World Cup - Top 10: World Cup shocks

Tue, 06 Sep 15:12:00 2011

We look at the Top 10 shocks in World Cup history.

Fiji's players celebrate after they defeated Wales in their Group B Rugby World Cup match at the La Beaujoire stadium in Nantes - 0

Australia 24 France 30 (Sydney, 1987)

The Wallabies were favourites to win the inaugural tournament , but the usually reliable Michael Lynagh missed some vital goalkicks when they were ahead in this memorable semi-final and the French made them pay with a dazzling try in the final seconds from Serge Blanco after 11 players had handled the ball.

Australia 21 Wales 22 (Rotorua, 1987)

Shaken by France in the semi-finals, the Wallabies suffered an even bigger disappointment in their next match, the third-place play-off, having David Codey sent off after four minutes and then going down to an injury-hit Welsh side, who squeezed home thanks to Paul Thorburn’s superb late conversion of Adrian Hadley’s try in the corner.

Wales 13 Western Samoa 16 (Cardiff, 1991)

This mother of all shocks coined the joke ‘Thank heavens Wales weren’t playing the whole of Samoa’! It was the Pacific islanders’ Rugby World Cup debut, but they weren’t fazed by playing in the Cardiff cauldron and inflicted the most embarrassing defeat on Wales in their history, a Mathew Vaea penalty proving decisive.

South Africa 15 New Zealand 12 (Johannesburg, 1995)

The All Blacks were red-hot favourites to lift the Webb Ellis Trophy for a second time after pulverising all and sundry on the way to the final, but the New Zealand points machine ground to a halt against watertight Springbok defence, allowing Joel Stransky to seal victory with an extra-time drop-goal.

Wales 31 Samoa 38 (Cardiff, 1999)

Not quite the shock of eight years earlier, but still a major surprise as Wales saw a run of 10 successive wins ended by the exciting Samoans, who lit up the Pool D clash with five tries, although they were helped by 12 Welsh handling errors and three turnovers.

Argentina 28 Ireland 24 (Lens, 1999)

With most pundits predicting Ireland to win this quarter-final play-off, the Pumas upset the formbook to reach the knockout stage for the first time. Winger Diego Albanese’s 75th-minute try decided a battle of the boot between Argentina’s Gonzalo Quesada, who notched 23 points, and David Humphreys, who was Ireland’s sole scorer.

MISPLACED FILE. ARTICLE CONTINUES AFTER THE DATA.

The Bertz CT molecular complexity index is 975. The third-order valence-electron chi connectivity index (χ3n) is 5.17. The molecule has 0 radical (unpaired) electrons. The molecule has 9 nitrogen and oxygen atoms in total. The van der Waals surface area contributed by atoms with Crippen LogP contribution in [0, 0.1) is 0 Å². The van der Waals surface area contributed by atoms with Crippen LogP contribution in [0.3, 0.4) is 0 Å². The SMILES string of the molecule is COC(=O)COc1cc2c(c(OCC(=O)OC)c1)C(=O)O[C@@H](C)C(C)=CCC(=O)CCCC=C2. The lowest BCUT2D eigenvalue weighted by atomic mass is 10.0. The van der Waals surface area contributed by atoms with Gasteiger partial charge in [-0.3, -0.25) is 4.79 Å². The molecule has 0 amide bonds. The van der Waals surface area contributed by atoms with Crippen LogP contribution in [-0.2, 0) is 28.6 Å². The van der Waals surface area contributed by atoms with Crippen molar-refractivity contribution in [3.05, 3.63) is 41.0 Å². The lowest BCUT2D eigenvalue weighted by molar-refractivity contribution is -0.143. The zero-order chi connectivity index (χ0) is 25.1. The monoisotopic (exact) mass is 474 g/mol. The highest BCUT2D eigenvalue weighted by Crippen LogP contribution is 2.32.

France 43 New Zealand 31 (Twickenham, 1999)

Arguably the greatest match in Rugby World Cup history. France weren’t given a prayer beforehand after stuttering through their early games, but they derailed the overwhelming tournament favourites in the semi-finals thanks to a stunning second-half comeback. Trailing 24-10, Les Bleus were inspired by Christophe Lamaison, who contributed 28 points.

France 12 Argentina 17 (Paris, 2007)

A tournament of upsets kicked off with a massive one in the opening match, the Pumas inflicting France’s first ever pool defeat in the Rugby World Cup. In an encounter dominated by goalkickers Felipe Contepomi (Argentina) and David Skrela (France), Ignacio Corleto scored the game’s only try in the first half.

Fiji 38 Wales 34 (Nantes, 2007)

Fiji had reached the quarter-finals only once before, but their late, late show thwarted a sensational fightback by Wales and earned them a surprise place in the last eight. Fiji were cruising at 25-3, but Wales rallied thrillingly to edge ahead 29-25 and then 34-31, only for Graham Dewes to grab the match-winning try.

France 20 New Zealand 18 (Cardiff, 2007)

The All Blacks again succumbed to rank outsiders France in the knockout stage, this time in the quarter-finals. Once more Les Bleus saved their best performance for the world number one side, recovering from a 13-3 half-time deficit thanks to tries from Thierry Dusautoir and Yannick Jauzion, although the second contained a forward pass.

Eurosport

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